Getting the attention of hiring managers is more difficult than ever, due to the amount of applications they must weed through for each job. Having a stellar curriculum vitae (CV) is imperative for standing out from the crowd. Our office manager CV example, as well as our tips and resources, can take your CV from good to great. We include important categories like Work History, Awards, and Education, so you’ll be sure not to miss anything.
Tips for Writing Your Office Manager CV
Office Manager Overview
As evidenced in our office manager CV example, you will want to pepper your CV with a lot of details about your job. Office managers need to be able to know how to manage people effectively, including having the right balance between firmness and friendliness. In addition to being able to manage people, an office manager needs to think outside the box in order to manage the nuts and bolts of the department. This job requires strong attention to detail, an orderly personality, and the ability to make adjustments as needed. As you create your office manager CV, you will want to keep these characteristics in mind and make sure they are reflected in your document.
Skills and Knowledge to Include in Your Office Manager CV
The skills and knowledge section of your CV is your opportunity to hone in on the qualities that make you an effective office manager. While you might list some of these qualities in your summary as well, as you can see in the office manager CV example, providing this information in a separate section really makes it stand out. In addition to personality traits, you can include any professional accolades or awards. For example, maybe your company had its top sales figures during your employment period, or maybe you initiated a new procedure. Try to make this section as specific as possible to show the hiring manager what exactly you would bring to the company.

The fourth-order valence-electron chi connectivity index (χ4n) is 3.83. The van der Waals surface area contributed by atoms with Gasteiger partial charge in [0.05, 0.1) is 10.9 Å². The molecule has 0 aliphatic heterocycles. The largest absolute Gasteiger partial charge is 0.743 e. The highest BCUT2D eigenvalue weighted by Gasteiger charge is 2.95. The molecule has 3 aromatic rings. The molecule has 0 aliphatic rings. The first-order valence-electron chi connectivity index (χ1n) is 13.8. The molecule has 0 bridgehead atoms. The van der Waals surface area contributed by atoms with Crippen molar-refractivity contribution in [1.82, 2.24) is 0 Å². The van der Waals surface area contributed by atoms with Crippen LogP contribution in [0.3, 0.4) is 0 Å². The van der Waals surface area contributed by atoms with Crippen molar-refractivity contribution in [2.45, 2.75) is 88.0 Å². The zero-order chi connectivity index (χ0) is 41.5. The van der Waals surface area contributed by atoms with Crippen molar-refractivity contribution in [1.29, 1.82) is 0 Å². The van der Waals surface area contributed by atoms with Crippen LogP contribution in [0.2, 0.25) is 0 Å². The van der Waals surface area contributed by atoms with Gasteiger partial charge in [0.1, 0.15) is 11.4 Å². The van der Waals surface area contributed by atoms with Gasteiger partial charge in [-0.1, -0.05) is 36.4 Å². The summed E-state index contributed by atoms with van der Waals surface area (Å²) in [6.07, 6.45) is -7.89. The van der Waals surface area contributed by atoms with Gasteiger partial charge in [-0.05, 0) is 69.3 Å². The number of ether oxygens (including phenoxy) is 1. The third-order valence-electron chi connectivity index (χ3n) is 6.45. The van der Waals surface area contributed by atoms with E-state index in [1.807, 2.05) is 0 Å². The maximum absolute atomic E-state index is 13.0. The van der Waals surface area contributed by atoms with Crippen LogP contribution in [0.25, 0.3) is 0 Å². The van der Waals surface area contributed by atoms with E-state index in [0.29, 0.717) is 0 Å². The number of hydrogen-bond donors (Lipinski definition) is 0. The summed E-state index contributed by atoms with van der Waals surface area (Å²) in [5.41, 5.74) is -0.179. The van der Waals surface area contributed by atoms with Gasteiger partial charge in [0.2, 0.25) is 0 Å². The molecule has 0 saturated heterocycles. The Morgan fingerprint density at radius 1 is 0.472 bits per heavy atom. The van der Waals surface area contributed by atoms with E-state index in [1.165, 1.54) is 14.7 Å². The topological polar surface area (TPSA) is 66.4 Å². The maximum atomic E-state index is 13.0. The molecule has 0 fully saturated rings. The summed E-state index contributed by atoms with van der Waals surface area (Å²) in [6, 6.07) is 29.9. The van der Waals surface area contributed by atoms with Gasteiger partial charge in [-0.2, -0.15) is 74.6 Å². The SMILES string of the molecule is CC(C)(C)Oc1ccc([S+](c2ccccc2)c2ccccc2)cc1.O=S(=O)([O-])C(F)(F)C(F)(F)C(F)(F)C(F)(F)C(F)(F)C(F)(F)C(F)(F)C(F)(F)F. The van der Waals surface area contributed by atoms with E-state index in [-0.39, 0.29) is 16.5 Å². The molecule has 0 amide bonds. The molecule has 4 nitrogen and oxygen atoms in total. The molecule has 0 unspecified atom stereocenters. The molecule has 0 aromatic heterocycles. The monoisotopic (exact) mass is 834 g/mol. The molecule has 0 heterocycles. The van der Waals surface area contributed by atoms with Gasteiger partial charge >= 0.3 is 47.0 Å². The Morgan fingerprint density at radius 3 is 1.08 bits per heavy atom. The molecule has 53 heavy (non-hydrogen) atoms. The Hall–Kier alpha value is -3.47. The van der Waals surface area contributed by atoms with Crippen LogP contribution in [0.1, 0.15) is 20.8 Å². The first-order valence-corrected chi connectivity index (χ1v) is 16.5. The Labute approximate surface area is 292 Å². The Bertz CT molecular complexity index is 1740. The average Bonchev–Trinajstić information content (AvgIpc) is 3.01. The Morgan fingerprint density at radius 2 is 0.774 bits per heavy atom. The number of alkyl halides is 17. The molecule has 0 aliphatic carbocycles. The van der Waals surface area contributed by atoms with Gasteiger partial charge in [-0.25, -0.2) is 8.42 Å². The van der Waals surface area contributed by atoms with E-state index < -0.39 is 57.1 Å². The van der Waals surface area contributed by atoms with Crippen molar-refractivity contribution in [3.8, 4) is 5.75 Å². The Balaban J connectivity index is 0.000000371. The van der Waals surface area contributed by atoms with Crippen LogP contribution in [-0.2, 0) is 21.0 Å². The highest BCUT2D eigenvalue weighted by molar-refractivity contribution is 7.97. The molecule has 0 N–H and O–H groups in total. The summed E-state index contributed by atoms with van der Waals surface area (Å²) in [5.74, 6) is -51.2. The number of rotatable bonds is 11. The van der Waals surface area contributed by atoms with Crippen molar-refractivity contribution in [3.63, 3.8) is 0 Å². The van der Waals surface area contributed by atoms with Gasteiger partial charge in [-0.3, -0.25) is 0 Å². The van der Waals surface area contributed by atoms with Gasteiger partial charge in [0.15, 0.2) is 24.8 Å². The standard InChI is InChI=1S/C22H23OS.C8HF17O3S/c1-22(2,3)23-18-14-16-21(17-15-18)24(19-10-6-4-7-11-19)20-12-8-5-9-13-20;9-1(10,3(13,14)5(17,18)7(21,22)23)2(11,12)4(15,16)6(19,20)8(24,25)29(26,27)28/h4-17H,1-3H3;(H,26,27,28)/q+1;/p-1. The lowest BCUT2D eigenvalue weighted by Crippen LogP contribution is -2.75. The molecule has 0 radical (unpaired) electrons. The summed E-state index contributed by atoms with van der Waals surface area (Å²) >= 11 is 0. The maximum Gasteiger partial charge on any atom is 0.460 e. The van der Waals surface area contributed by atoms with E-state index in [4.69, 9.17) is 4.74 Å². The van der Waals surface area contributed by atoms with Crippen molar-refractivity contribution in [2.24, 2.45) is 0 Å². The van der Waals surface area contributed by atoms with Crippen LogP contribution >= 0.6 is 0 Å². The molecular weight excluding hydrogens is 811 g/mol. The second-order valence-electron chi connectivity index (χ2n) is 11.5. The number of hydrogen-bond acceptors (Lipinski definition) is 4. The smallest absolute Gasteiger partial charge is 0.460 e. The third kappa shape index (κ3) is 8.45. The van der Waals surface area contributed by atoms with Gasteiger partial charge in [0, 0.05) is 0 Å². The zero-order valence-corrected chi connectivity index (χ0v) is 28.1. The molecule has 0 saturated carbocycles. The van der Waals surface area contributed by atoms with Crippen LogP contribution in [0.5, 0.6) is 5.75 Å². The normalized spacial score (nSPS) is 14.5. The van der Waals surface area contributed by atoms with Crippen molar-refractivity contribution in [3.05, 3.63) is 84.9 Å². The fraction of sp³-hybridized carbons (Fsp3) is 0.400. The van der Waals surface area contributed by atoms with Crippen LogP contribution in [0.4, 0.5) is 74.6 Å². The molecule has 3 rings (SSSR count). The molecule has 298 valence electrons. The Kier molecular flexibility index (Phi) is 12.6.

Tips for Writing an Excellent CV
In addition to the office manager CV example, these tips can help you polish your CV:
- Don’t use third person when describing your duties. For example, write “Analyze documents” instead of “Analyzes documents.”
- Avoid stating anything political, spiritual, or controversial. Unless you’re applying for a very niche position, such as at a religious institution or a political office, you will want to steer clear of anything that may alienate you from your reader.
- Don’t list your GPA in your CV unless you are a recent graduate. Regardless of your graduation date, you can list academic distinctions, such as summa cum laude.
- Start with your most recent job and work your way back. Hiring managers want to know what type of position you had most recently. This also works in your favor, as most workers get increasingly competitive positions over time.
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